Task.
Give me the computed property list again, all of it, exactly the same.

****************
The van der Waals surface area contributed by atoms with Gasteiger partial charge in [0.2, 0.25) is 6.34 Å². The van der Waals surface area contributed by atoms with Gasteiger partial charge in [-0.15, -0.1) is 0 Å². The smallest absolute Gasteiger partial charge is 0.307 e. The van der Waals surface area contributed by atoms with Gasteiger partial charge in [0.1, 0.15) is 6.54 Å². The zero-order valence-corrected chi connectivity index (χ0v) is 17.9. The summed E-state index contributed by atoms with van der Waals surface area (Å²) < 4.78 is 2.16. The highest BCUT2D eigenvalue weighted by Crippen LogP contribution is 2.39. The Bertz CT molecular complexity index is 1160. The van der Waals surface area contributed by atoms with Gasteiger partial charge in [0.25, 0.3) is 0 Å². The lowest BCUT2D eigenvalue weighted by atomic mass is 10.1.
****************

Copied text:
The van der Waals surface area contributed by atoms with Gasteiger partial charge in [0.2, 0.25) is 6.34 Å². The van der Waals surface area contributed by atoms with Gasteiger partial charge in [-0.15, -0.1) is 0 Å². The smallest absolute Gasteiger partial charge is 0.307 e. The van der Waals surface area contributed by atoms with Gasteiger partial charge in [0.1, 0.15) is 6.54 Å². The zero-order valence-corrected chi connectivity index (χ0v) is 17.9. The summed E-state index contributed by atoms with van der Waals surface area (Å²) < 4.78 is 2.16. The highest BCUT2D eigenvalue weighted by Crippen LogP contribution is 2.39. The Bertz CT molecular complexity index is 1160. The van der Waals surface area contributed by atoms with Gasteiger partial charge in [0.25, 0.3) is 0 Å². The lowest BCUT2D eigenvalue weighted by atomic mass is 10.1.